I like writing that integrates symbols, double meanings, and metaphors into its message because I think that the best works of art are the ones that have to be sought after. If the writer simply tells you exactly what they were thinking and how their words should be interpreted, there's no room for imagination. An unpopular opinion in high school was that reading "The Scarlet Letter" by Nathaniel Hawthorne was fun. Well, I thought it was. At the beginning of the book, there's a scene where Hawthorne describes a wild rosebush that sits just outside of the community prison. As you read, you are free to decide whether it's an image of morality, the last taste of freedom and natural beauty for criminals walking toward their doom, or a symbol of the relationship between the Puritans with their prison-like expectations and Hester, the main character, who blossoms into herself throughout the novel. Whichever one you think it is doesn't matter, the point is that the rosebush can symbolize whatever you want it to. It's the same with paintings - they can be interpreted however you want them to be.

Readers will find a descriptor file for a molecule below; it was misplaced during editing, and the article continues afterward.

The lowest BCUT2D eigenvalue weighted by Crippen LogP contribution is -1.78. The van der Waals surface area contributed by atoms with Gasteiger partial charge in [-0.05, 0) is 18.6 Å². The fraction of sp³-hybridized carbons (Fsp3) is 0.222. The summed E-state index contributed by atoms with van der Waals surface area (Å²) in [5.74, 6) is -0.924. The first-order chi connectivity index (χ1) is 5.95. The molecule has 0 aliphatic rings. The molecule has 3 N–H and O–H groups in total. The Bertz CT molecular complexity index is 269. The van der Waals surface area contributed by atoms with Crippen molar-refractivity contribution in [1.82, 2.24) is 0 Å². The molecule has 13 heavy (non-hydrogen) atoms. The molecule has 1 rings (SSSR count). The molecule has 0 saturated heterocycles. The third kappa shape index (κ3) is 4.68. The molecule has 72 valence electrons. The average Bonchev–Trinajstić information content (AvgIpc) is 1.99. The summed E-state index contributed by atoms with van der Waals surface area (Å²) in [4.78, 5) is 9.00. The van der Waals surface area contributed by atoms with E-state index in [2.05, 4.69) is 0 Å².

As we walked through the building, its spiral design leading us further and further upwards, we were able to catch glimpses of af Klint's life through the strokes of her brush. My favorite of her collections was one titled, "Evolution." As a science nerd myself, the idea that the story of our existence was being incorporated into art intrigued me. One piece represented the eras of geological time through her use of spirals and snails colored abstractly. She clued you into the story she was telling by using different colors and tones to represent different periods. It felt like reading "The Scarlet Letter" and my biology textbook at the same time. Maybe that sounds like the worst thing ever, but to me it was heaven. Art isn't just art and science isn't just science. Aspects of different studies coexist and join together to form something amazing that will speak to even the most untalented patron walking through the museum halls.